Amid a sense of siege and emergency, there is talk of a mass exodus of Jewish people – Europe's oldest ethnic minority. Look at Paris. And Brussels: Four people murdered in the Jewish museum ... a synagogue ... firebombed. In London, a major supermarket forced to remove kosher food from its shelves for fear that it would incite a riot.
These are but a few examples. But after what happened during the Holocaust, I shouldn’t have any examples.
So let's use Felix's book - and his resiliency and perseverance - as an example to set moving forward.
Gatehouse to Hell is a candid and heart-rending account of a teenage boy who comes of age during the Holocaust, putting himself at risk to help others, forming bonds of friendship and holding onto hope for the future. Remarkably, at times he takes us through this horrific experience with the ability to cloak poignancy with humour.
The first time I read this book I was vacationing on the beach in Hawaii. In fact, that was probably the first time anyone read a Holocaust book on the beach in Hawaii.
The thing is, we owe it to the Jews who died to read these sorts of books or they will have died in vain. And we owe it to the Jews who survived to read these sorts of books, or we will have lived in vain.
By writing this story, Felix liberated himself – and has liberated the Jewish people, by making it possible for us to share this story of the dark part of our history to connect with our past and prevent it from repeating itself … Prevent that dark future that we can already see…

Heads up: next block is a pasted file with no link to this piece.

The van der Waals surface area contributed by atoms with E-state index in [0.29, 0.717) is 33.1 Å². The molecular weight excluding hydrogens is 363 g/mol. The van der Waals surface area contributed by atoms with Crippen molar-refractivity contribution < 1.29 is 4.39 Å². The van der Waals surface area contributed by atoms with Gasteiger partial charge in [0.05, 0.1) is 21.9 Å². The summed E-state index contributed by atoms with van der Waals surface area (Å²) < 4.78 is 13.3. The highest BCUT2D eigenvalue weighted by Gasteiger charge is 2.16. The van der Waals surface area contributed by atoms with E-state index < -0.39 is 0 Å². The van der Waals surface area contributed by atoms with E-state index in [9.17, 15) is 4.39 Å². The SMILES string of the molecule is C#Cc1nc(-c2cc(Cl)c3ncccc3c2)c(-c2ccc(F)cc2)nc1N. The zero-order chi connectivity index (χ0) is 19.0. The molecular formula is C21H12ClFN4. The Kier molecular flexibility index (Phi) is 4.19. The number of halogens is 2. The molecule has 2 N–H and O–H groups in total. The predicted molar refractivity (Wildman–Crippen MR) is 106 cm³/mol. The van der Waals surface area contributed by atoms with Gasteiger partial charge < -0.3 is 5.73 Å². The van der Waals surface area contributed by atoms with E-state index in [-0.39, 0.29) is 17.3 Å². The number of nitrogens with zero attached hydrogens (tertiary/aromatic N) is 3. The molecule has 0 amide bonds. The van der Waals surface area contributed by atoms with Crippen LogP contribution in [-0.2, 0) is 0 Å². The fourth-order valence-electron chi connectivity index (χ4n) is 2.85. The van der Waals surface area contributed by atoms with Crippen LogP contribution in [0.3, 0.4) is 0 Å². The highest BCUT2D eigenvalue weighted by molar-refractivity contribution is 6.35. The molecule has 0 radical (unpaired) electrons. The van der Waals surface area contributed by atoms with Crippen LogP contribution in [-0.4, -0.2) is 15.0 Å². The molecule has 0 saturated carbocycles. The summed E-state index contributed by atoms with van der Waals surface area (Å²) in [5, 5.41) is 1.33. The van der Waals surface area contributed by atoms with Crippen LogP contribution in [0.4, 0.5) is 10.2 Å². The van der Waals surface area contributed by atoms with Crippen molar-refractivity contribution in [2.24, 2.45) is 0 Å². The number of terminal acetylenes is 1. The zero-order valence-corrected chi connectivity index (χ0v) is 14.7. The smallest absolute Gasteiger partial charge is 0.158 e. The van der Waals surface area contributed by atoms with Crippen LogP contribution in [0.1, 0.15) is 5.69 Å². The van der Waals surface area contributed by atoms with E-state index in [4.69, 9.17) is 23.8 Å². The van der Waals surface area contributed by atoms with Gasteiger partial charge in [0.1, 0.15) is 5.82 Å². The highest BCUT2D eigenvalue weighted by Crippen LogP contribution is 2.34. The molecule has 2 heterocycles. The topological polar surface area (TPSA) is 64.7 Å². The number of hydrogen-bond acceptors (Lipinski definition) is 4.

My mother was born in Austria shortly after World War II. Her parents both survived the Holocaust – physically. Mentally and emotionally they were both casualties. I am first-generation Canadian on my mother’s side. And, fortunately, I’ve enjoyed all of the unique freedoms that come as a citizen of Canada. Unfortunately, I’ve also been haunted by the Holocaust. It is through its scars that I look at the world.
A few years back when I found myself at Yad Vashem, the Holocaust memorial in Jerusalem, I ended up giving a tour to a group of tourists. I was not a guide however. And it was only my first time at the museum. But, as a Jewish girl, I could speak to those tourists like no other Jew there, because I could speak German. Yes. I gave a group of non-Jewish Germans a tour through the Holocaust, in a way they had never seen, in a way many would not imagine. Then last November, I found myself again at Yad Vashem. This time, I was able to walk through with my own thoughts. Every time I looked at an artifact that belonged to a Jew from the Holocaust: a shoe, a thimble, a piece of cutlery, a yellow star … I wondered if that particular item belonged to my Bubby or Zaidie or any of my family members who were brutally taken.
While these memories are scars of our past, our present is not only aggravating these scars, but also marking new wounds.
In a way, we are closer than ever to another Holocaust. And now I ask you: Has never again become again and again … ?
Looking at what’s happening in Europe right now … Is anyone really taking action against it? Now, imagine if no one would have taken action against Adolf Hitler when he began his attempt to rid the world of the Jews. Oh, wait … No one did.